Use this URL to cite or link to this record in EThOS: http://ethos.bl.uk/OrderDetails.do?uin=uk.bl.ethos.574293
Title: Characterisation of epidermal tight junction proteins in ageing
Author: Althubaiti, Suha
Awarding Body: University of Manchester
Current Institution: University of Manchester
Date of Award: 2013
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Abstract:
The epidermal tight junction (TJ) plays an important role as a barrier which protects the skin against dehydration and infection. Skin barrier function is known to decline with increasing age (Rabe et al., 2006). Human skin is subject to intrinsic (i.e. chronological) ageing and extrinsic (environmentally-induced) ageing. However, the role of TJs in the ageing process is still unknown. Therefore, in this study, using quantitative immunofluorescent staining TJ protein expression was investigated in intrinsically aged compared to young human skin. Since ultraviolet radiation (UVR) from sunlight is considered the major environmental insult to human skin, TJ proteins were also investigated in photoaged compared to photoprotected human skin, and in skin exposed to a single acute dose of UVR.In aged vs young skin, there was no significant difference either in the expression levels or localisation of TJ proteins.However, significant reduction in claudin-1 (cld-1) and increases in cld-7 and -12 expressions were demonstrated in chronically photoaged human skin suggesting differential regulation of clds in response to photoexposure. By contrast in acutely irradiated human skin, only a reduction in cld-1 expression was observed 24h after a single UVB dose. Moreover, in both chronic and acute UVR exposed human skin, cld-1 was most significantly reduced in the basal layer of the epidermis suggesting that the differentiation state of keratinocytes might be important in their response to UVR.To investigate these effects further, a normal human epidermal keratinocyte (NHEK) cell culture model was employed. A reduction in cld-1 expression and an increase in cld-4 were demonstrated in undifferentiated NHEK cells irradiated with sub lethal doses of UVR. Interestingly, no changes were observed in TJ protein expression in irradiated differentiated keratinocytes. However, when TJ function was measured in these cells using transepithelial electrical resistance (TEER) as a marker of TJ function, UVR induced a significant reduction in TEER. This coincided with an alteration in the organisation of cld-1 in irradiated differentiated keratinocytes.These data demonstrate that TJ protein expression is modulated by acute and chronic exposure to UVR. These observations may explain, at least in part, the decline in skin barrier function observed in response to UVR.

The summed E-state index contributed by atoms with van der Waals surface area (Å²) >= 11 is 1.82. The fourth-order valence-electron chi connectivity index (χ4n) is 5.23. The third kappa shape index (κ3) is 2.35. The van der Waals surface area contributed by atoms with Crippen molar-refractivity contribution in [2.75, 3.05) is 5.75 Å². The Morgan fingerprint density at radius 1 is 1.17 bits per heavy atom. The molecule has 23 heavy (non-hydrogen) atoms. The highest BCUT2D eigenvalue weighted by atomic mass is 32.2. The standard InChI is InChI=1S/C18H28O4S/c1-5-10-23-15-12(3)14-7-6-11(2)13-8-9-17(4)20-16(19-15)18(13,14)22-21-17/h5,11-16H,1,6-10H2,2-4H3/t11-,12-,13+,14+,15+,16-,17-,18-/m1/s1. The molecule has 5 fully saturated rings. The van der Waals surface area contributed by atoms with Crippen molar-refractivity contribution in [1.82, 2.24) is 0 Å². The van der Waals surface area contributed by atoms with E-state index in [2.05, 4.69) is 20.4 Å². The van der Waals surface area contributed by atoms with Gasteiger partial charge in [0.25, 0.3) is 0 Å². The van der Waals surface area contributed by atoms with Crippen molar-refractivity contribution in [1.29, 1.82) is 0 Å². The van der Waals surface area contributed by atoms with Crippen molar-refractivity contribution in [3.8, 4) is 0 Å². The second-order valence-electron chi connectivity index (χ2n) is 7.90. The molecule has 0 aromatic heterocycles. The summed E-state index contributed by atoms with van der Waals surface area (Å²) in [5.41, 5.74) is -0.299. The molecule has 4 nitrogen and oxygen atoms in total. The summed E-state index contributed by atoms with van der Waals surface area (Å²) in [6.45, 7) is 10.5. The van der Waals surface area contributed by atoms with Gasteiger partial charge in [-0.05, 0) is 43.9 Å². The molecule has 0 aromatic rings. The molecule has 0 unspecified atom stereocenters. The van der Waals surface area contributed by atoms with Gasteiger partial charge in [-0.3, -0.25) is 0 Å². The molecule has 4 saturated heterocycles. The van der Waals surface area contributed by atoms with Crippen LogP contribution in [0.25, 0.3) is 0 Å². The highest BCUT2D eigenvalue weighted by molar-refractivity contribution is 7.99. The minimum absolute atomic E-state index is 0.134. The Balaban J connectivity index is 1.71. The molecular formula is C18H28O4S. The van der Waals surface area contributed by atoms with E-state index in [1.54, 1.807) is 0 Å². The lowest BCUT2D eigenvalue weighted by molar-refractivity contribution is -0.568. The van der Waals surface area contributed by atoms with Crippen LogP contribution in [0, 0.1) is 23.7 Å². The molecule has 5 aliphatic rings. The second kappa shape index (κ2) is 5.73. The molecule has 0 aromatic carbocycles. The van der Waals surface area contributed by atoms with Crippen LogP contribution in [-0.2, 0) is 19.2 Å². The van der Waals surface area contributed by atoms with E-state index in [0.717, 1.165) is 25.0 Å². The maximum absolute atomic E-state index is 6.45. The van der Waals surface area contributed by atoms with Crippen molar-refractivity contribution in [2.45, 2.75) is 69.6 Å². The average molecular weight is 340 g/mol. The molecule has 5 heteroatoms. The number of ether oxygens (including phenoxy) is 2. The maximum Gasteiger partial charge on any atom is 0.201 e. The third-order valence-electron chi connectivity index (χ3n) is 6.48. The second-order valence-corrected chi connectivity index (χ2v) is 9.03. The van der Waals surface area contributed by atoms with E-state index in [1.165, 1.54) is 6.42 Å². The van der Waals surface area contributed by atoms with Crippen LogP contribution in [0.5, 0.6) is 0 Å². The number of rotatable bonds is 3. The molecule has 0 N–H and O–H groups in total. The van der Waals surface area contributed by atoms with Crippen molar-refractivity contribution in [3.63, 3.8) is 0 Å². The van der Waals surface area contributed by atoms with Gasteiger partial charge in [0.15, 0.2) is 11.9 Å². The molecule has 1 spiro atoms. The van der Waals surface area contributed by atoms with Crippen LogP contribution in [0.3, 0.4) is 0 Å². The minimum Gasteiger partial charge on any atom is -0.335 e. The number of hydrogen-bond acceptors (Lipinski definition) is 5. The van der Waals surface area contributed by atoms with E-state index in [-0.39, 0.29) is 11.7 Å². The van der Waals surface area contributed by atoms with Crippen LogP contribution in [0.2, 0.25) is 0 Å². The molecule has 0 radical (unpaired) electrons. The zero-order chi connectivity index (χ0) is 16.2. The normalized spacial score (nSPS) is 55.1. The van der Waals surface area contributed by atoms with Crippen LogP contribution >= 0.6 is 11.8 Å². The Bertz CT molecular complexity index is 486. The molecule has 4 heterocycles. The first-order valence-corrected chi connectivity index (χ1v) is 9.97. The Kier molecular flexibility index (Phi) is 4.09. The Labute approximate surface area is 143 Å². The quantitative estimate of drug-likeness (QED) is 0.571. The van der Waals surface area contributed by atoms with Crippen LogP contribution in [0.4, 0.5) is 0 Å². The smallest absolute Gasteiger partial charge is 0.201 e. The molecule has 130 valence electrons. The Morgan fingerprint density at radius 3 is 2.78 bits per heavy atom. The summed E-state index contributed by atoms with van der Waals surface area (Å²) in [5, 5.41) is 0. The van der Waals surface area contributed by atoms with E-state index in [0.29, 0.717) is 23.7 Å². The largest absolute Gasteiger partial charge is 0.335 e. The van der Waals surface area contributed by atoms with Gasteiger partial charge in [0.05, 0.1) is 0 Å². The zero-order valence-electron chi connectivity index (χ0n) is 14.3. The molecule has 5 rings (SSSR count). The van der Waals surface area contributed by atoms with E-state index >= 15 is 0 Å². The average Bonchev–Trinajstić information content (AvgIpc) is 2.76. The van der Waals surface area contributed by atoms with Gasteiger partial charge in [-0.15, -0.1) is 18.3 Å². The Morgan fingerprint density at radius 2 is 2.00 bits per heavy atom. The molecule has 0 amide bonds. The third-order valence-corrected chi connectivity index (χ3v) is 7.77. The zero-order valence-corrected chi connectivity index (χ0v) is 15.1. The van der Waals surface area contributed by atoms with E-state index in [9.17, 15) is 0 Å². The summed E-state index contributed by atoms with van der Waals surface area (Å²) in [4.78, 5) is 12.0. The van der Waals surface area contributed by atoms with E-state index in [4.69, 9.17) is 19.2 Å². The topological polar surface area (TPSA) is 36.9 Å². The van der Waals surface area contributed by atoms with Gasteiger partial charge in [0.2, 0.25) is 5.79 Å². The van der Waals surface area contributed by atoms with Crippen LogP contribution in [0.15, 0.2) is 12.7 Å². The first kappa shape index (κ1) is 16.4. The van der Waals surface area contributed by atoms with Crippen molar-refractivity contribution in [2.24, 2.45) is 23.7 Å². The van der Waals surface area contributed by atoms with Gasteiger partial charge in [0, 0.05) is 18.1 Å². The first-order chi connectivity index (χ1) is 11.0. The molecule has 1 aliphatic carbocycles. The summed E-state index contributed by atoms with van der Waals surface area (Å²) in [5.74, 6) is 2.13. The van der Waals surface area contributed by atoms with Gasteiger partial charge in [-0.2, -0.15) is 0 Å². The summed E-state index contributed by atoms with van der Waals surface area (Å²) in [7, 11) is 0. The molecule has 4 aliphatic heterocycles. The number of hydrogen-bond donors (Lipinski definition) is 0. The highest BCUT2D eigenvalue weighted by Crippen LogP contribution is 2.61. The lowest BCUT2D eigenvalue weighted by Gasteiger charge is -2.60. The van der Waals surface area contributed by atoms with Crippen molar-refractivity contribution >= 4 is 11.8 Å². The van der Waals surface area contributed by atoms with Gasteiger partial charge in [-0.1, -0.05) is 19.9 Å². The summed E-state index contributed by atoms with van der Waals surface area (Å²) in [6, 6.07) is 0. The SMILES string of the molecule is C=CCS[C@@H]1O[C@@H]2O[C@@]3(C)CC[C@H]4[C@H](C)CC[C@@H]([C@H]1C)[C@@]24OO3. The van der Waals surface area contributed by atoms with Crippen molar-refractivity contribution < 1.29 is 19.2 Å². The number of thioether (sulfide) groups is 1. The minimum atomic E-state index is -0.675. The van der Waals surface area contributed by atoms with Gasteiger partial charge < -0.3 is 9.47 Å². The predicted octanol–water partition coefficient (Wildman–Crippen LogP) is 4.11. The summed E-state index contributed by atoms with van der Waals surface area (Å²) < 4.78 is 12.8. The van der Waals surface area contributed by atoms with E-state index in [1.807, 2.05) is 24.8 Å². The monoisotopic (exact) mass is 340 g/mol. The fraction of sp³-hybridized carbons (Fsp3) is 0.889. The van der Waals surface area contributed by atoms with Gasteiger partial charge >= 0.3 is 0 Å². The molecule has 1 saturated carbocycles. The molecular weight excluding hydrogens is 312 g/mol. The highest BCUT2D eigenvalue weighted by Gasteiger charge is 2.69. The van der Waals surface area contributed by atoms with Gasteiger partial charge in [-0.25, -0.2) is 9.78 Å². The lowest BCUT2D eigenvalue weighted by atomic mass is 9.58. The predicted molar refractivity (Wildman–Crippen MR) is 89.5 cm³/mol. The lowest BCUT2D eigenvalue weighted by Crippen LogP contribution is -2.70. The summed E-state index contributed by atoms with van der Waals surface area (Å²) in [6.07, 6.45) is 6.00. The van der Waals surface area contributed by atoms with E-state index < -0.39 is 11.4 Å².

Supervisor: Griffiths, Christopher; Watson, Rachel; O'Neill, Catherine Sponsor: King Saud Bin Abdulaziz University
Qualification Name: Thesis (Ph.D.) Qualification Level: Doctoral
EThOS ID: uk.bl.ethos.574293  DOI: Not available
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